Changing the care system led by scientists, not bloggers from the Internet
Dry skin occurs when it does not retain enough moisture. This can happen as a result of frequent washing, using harsh soaps, aging, or certain medical conditions. And for those living in colder climates, this may be due to the cold, dry winter air. However, you don’t have to accept rough, flaky skin as an inevitable consequence of aging or the climate – there are several treatments for dry skin that Woman Hit will cover in this resource.
Start at the base
Moisturizers are the first, but not the only way to treat dry skin. You need to start by changing your habits, not choosing cosmetics. The following may help:
Use a humidifier in winter. Set it to about 60%, which should be enough to hydrate your skin.
Shower quickly. Limit yourself to one 5-10 minute bath or shower a day. If you bathe more, the lipid balance of the epidermis changes – excess fat is removed from the skin, which causes a rapid loss of moisture. Use warm, not hot water: it washes away sebum but does not injure the skin.
Minimize the use of soap. Stay away from deodorant soaps, perfumed soaps, and alcohol-based products. It is better to choose a gel for washing with a mild pH, directed more towards an acidic environment. This will allow the skin to renew itself more regularly.
Be gentle on your skin. Do not use brushes or natural fiber scourers on your face – they injure the skin. For the same reason, do not scrub your skin after a bath, but pat it dries with a paper towel. To exfoliate, wash with a gel and a silicone brush, and acid-based masks.
Moving on to leaving
Now let’s talk about cosmetics. No matter what you say, you cannot do without an additional layer of cream in the cold season. “Think of moisturizers as a barrier between your skin and the cold, dry air,” says Dr. Kenneth Arndt, professor of dermatology at Harvard Medical School. A quality cream contains three types of ingredients:
Moisturizers. These substances help to attract moisture. These include ceramists, glycerin, sorbitol, hyaluronic acid, and lecithin.
Occlusive. These ingredients, including petroleum jelly, silicone, lanolin, and various oils, help to retain moisture within the skin.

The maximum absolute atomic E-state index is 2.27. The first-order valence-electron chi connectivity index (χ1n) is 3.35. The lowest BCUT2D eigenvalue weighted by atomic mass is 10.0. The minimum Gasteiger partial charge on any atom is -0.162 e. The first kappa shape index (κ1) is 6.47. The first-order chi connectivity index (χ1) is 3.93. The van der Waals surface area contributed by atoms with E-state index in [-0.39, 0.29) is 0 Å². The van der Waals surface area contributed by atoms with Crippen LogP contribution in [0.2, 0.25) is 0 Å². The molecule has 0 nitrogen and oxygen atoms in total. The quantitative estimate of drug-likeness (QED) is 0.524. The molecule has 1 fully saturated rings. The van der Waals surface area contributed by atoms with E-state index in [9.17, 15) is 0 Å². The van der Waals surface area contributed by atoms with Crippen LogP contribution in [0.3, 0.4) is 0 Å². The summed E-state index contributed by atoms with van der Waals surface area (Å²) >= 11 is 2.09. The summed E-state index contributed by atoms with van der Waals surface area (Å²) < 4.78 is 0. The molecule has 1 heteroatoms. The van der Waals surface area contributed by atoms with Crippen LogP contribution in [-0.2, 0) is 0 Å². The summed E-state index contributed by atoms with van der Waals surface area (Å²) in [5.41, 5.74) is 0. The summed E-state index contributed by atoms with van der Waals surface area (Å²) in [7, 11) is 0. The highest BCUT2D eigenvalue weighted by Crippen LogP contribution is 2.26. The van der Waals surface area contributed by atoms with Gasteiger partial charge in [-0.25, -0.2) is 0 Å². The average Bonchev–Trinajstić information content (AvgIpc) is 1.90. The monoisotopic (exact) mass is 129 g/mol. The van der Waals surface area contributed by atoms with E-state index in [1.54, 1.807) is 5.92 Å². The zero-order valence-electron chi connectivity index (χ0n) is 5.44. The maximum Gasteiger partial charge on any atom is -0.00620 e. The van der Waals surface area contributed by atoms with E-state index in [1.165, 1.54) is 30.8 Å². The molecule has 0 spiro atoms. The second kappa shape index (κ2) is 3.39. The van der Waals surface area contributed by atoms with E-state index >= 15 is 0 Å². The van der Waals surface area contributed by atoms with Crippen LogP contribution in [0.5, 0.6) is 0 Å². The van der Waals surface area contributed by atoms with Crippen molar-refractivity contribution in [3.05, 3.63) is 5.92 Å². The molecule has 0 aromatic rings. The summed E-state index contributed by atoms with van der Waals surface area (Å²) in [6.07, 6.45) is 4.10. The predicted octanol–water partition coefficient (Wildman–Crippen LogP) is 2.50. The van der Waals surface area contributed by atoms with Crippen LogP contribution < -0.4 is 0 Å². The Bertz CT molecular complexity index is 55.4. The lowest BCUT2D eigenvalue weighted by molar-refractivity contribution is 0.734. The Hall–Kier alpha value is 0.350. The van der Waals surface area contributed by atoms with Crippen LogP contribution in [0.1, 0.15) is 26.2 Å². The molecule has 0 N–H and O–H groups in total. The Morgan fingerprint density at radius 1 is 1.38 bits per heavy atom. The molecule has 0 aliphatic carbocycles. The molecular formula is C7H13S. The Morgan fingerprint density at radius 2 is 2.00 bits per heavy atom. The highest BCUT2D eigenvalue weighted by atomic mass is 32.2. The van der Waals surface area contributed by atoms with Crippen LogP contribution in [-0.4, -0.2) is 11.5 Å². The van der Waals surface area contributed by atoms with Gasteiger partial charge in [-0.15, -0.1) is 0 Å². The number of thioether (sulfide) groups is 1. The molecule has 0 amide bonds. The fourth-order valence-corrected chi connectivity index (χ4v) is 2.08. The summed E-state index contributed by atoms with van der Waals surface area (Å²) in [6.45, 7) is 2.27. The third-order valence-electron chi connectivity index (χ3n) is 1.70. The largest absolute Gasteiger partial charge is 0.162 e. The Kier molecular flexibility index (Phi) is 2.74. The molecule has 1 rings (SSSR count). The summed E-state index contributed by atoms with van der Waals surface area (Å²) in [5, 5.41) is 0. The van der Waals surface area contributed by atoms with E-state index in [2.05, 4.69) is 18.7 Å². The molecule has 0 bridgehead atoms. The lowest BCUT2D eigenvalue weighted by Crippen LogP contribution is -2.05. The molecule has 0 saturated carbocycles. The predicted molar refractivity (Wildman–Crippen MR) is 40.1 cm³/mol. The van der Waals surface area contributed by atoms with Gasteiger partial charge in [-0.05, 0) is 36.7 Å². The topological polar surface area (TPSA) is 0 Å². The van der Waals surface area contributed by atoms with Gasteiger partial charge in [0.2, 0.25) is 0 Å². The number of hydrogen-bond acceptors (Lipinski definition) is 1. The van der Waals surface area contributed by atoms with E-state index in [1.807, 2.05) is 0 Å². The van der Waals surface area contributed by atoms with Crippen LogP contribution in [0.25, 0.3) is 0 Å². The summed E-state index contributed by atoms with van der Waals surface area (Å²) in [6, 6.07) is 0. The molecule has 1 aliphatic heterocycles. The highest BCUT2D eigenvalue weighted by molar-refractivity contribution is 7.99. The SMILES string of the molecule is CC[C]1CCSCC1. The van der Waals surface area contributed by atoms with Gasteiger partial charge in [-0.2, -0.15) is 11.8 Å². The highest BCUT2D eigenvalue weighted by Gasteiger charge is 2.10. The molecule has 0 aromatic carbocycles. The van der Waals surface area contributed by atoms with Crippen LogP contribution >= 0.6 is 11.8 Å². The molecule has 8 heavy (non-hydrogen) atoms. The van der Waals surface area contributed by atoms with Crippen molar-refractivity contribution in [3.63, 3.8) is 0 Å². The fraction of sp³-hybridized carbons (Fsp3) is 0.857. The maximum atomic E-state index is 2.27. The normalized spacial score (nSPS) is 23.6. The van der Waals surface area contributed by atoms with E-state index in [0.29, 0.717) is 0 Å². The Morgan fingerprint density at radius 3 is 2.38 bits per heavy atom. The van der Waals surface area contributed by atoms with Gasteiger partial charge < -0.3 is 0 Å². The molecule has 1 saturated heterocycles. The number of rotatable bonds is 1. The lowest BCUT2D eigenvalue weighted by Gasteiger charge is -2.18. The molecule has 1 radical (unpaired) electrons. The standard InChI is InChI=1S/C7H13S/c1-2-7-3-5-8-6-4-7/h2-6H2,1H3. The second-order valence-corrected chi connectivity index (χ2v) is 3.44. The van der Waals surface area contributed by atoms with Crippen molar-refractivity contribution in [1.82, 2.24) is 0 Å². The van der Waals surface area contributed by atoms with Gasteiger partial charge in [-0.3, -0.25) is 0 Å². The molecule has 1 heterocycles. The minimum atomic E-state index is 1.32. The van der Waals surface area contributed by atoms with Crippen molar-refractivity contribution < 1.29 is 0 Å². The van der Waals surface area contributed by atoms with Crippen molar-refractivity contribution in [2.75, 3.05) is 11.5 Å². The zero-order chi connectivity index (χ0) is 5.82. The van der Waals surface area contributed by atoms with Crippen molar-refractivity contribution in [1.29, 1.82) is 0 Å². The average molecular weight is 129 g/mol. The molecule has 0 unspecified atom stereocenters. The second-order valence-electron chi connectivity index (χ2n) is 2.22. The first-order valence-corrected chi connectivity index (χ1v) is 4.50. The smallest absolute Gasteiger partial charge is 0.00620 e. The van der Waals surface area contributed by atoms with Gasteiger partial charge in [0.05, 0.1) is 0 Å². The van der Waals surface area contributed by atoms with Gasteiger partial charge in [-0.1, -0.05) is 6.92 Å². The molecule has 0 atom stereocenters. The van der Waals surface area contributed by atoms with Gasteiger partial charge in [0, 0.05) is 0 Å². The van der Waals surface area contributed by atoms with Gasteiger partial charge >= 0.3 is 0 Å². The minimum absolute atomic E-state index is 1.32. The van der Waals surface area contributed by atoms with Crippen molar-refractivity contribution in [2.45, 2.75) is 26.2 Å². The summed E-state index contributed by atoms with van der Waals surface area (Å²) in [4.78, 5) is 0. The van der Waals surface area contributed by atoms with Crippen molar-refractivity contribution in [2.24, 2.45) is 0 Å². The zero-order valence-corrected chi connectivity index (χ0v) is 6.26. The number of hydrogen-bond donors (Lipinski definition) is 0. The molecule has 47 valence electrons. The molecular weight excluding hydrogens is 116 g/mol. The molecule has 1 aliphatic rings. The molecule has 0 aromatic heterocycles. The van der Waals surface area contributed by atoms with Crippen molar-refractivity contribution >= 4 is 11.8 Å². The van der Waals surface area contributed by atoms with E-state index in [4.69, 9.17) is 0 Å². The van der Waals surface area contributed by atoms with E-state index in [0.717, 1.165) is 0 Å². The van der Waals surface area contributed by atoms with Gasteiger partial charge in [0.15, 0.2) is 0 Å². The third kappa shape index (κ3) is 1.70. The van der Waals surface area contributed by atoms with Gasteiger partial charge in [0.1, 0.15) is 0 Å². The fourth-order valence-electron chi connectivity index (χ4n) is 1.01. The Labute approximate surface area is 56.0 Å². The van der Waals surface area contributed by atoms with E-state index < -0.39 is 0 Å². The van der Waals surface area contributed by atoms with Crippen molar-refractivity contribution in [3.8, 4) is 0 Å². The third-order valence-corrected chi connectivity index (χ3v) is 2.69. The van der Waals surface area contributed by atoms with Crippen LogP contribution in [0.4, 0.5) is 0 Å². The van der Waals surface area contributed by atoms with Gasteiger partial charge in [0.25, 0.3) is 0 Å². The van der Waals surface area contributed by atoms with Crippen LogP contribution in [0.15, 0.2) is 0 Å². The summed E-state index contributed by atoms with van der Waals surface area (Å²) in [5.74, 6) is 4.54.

Emollients. These products contain oil, water, and an emulsifier so that the previous two substances do not separate into layers. They are lighter in texture and easier to apply than petroleum jelly or oils.
Generally, the thicker and fattier the product, the more effectively it moisturizes your skin. Some of the most effective and least expensive is petroleum jelly and plant-based substitutes, and moisturizing oils, including vegetable oils. Since they do not contain water, it is best to use them while the skin is still damp after bathing in order to retain moisture. Lotions designed to moisturize the skin contain water.
How to use the cream
It’s not enough to buy a quality cream; you need to learn how to use it. First, learn: the cream should be stored in the refrigerator, and you need to pick it up with a clean spatula that comes in the box or you can buy it at a cosmetic store. This measure will protect the product from germs and fungi that accidentally get from your hands into the nutrient medium. Also, the cold cream has a thermal effect on the skin: muscle relaxation and lightening of the vascular networks due to vascular contraction. You need to renew the cream layer 1-2 times a day after washing your face and applying tonic – it prepares the skin for the cream and allows it to be absorbed faster. A drop the size of a pea is enough for the face: due to silicones in the composition, the cream is distributed in a thin layer. If you are going to run out into the street, you should blot the rest of the product with a paper towel. In another case, it is worth walking around with the cream on the face for 3-5 minutes, allowing it to be completely absorbed.